Hat tip to BA for the original GIF
The UP Fighting Maroons Men’s Basketball Team is on a tear right now. They’ve won 4 in a row and currently hold a 5-1 record – second only to the Ateneo Blue Eagles in the standings.
I’ve mentioned quite a number of times that it’s Championship or Bust for the Fighting Maroons this season. The #HYPE surrounding this iteration of the team was and still is off-the-charts. Even before the opening tip of the first game of #UAAPSeason82, they were already considered contenders if not favorites to win the chip. Adding basketball stalwarts like Ricci Rivero and Kobe Paras to an already stacked roster that includes reigning MVP Bright Akhuetie, former Rookie of the Year Juan Gomez de Liaño, and veterans Jun Manzo and Javi Gomez de Liaño will do that; and if you look solely at their record, you can say that these guys have delivered on the hype. They trail only Ateneo, the team that beat them in the Finals last year, in the standings.
Not content with just winning, it seems like the UP Fighting Maroons have a standing love affair with close games and winning in spectacular fashion. If you watch UP’s games, you’ll know what I mean. They regularly give their fans mini heart attacks in between bated breaths. Think about this:
What a time to be a Fighting Maroon fan. Heck, what a time to be a UAAP fan in general.
Now I enjoy drama on the basketball court as much as the next guy but I’m sure a few others will agree when I say: We knew UP would be winning more this season, we just didn’t expect their wins to be like this. This brings me to the question: Should we be worried about the UP Fighting Maroons?
You can look at UP’s record two ways. An optimist might see a team that never gives up and has the intestinal fortitude to handle the pressure and win close games. A pessimist might say that this team is beatable; that eventually their talent won’t be able to save them. Speaking of talent, this is probably the most talented basketball team UP has had in my lifetime and most of time talent is enough to win you games but is it enough to win you championships?
I think we all want to know if given UP’s current performance, are they on track to bring the championship back to this side of Katipunan?
SMALL SAMPLE SIZE DISCLAIMER. Take everything below with a grain of salt. :)
To answer this question, I decided to take a look at just two things: the Win/Loss record and the Pythagorean record of the UAAP teams since Season 71 (2008-2009). This was partly because I think that these stats are the simplest way to scratch my itch and partly because I didn’t have extra time to scrape more data and look at other stats (Hahaha!) so please, please take all this with a huge grain of salt. If we wanted a more in-depth analysis, we could look at other factors like Offensive and Defensive Efficiency, +/-, etc.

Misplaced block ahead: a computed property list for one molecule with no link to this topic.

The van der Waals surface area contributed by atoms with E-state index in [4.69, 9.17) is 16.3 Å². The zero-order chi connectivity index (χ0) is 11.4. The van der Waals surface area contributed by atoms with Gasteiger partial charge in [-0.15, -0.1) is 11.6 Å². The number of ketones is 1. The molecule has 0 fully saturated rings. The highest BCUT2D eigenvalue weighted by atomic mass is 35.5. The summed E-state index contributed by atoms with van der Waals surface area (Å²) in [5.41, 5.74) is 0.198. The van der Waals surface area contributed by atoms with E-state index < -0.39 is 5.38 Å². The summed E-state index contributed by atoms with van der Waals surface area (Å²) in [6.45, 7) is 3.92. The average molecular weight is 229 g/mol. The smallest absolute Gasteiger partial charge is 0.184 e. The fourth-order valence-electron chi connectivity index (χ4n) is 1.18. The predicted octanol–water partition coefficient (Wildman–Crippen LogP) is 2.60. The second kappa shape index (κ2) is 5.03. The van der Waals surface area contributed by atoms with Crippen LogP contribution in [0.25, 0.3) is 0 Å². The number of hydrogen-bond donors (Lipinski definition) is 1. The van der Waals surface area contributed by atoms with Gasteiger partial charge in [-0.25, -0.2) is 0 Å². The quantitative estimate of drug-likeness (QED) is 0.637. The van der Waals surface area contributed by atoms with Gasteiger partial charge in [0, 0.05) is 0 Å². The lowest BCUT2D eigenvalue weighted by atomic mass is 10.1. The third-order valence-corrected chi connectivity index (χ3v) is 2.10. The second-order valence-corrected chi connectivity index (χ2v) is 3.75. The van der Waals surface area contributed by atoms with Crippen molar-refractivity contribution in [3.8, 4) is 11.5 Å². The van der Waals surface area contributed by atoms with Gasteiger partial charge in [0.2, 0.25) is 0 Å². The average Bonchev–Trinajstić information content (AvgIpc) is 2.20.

Now, you might be asking: “Okay, I get the win/loss record but what in the world is Pythagorean record?”
As with most sports analytics concepts, the Pythagorean record originated in baseball and the Father of Sabermetrics Bill James. It’s an estimation of a team’s winning percentage based only on the points (runs) that they scored and the points (runs) scored against them. It’s a simple metric that’s probably better at showing how good a team is (or should be) than just plain wins and losses. The Pythagorean record can also show if a team has been lucky or unlucky. A team that’s outperforming its Pythagorean record can be considered lucky (e.g. wins close games, loses not-so-close games) while a team that’s under-performing its Pythagorean record can be considered unlucky (e.g. loses close games, wins not-so-close games).
The formula for Pythagorean Win % is simple:
- PS = Points Scored By Team
- PA = Points Scored Against Team
- exp = Pythagorean exponent (Daryl Morey uses 13.91, John Hollinger uses 16.5)
With that, I went ahead and scraped data on the final scores of the UAAP games for the past 11 years then computed for the Pythagorean win percentage of the teams for each year. You can get the data I used here.
Below is a table of the Win-Loss and Pythagorean records of the UAAP teams for the past 11 years grouped per season and sorted from highest to lowest Pythagorean Win % for that season.
Here are a few observations:
Of the 22 teams that reached the UAAP Finals since 2008:
Of the 11 teams that won the UAAP Championship since 2008:
In the 11 UAAP Finals since 2008:
By the way, here’s the current Win-Loss and Pythagorean Records for #UAAPSeason82:
|TEAM||Rec.||Win %||P. Rec.||P. %|
So what does this all mean?
It could mean that UP has been lucky (duh!) this early season but if they want to reach (and win) the Finals, history says they have to play a bit better. Their level of play needs to match the talent that they have. It could also mean that ADMU is on track to win its third straight Championship and UST is positioning itself as the dark horse this season.
OR it could mean nothing at all and we can forget about everything I wrote here if we manage to beat Ateneo this Sunday. HAHAHA. #UPFight! #BattleOfKatipunan
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